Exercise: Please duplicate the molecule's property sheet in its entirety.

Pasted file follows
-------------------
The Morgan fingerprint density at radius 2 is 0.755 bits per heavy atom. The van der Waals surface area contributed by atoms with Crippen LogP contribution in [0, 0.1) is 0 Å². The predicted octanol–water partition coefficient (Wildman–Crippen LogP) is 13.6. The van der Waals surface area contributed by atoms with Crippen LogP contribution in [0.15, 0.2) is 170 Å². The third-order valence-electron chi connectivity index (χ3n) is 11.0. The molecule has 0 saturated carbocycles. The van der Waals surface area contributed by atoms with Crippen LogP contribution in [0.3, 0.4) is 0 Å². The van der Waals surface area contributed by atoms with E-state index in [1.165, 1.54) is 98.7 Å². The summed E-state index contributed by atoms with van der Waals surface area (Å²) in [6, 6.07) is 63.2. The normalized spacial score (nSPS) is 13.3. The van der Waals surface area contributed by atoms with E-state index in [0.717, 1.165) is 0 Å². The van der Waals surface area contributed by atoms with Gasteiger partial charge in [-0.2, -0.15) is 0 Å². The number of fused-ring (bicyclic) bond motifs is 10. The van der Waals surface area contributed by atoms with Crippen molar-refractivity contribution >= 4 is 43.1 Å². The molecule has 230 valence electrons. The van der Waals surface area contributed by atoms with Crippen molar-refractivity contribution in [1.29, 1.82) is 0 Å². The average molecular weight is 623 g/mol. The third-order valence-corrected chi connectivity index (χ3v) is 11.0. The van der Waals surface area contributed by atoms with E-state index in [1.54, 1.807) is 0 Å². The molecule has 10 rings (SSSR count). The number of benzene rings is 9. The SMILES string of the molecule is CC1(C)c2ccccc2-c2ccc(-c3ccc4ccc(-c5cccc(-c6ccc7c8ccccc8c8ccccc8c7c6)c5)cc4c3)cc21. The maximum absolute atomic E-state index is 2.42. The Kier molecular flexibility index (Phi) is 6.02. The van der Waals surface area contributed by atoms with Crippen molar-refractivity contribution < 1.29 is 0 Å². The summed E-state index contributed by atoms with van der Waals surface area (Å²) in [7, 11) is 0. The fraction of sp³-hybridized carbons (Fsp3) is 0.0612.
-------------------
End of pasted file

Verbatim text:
The Morgan fingerprint density at radius 2 is 0.755 bits per heavy atom. The van der Waals surface area contributed by atoms with Crippen LogP contribution in [0, 0.1) is 0 Å². The predicted octanol–water partition coefficient (Wildman–Crippen LogP) is 13.6. The van der Waals surface area contributed by atoms with Crippen LogP contribution in [0.15, 0.2) is 170 Å². The third-order valence-electron chi connectivity index (χ3n) is 11.0. The molecule has 0 saturated carbocycles. The van der Waals surface area contributed by atoms with Crippen LogP contribution in [0.3, 0.4) is 0 Å². The van der Waals surface area contributed by atoms with E-state index in [1.165, 1.54) is 98.7 Å². The summed E-state index contributed by atoms with van der Waals surface area (Å²) in [6, 6.07) is 63.2. The normalized spacial score (nSPS) is 13.3. The van der Waals surface area contributed by atoms with E-state index in [0.717, 1.165) is 0 Å². The van der Waals surface area contributed by atoms with Gasteiger partial charge in [-0.2, -0.15) is 0 Å². The number of fused-ring (bicyclic) bond motifs is 10. The van der Waals surface area contributed by atoms with Crippen molar-refractivity contribution >= 4 is 43.1 Å². The molecule has 230 valence electrons. The van der Waals surface area contributed by atoms with Crippen molar-refractivity contribution in [1.29, 1.82) is 0 Å². The average molecular weight is 623 g/mol. The third-order valence-corrected chi connectivity index (χ3v) is 11.0. The van der Waals surface area contributed by atoms with E-state index in [1.54, 1.807) is 0 Å². The molecule has 10 rings (SSSR count). The number of benzene rings is 9. The SMILES string of the molecule is CC1(C)c2ccccc2-c2ccc(-c3ccc4ccc(-c5cccc(-c6ccc7c8ccccc8c8ccccc8c7c6)c5)cc4c3)cc21. The maximum absolute atomic E-state index is 2.42. The Kier molecular flexibility index (Phi) is 6.02. The van der Waals surface area contributed by atoms with Crippen molar-refractivity contribution < 1.29 is 0 Å². The summed E-state index contributed by atoms with van der Waals surface area (Å²) in [7, 11) is 0. The fraction of sp³-hybridized carbons (Fsp3) is 0.0612.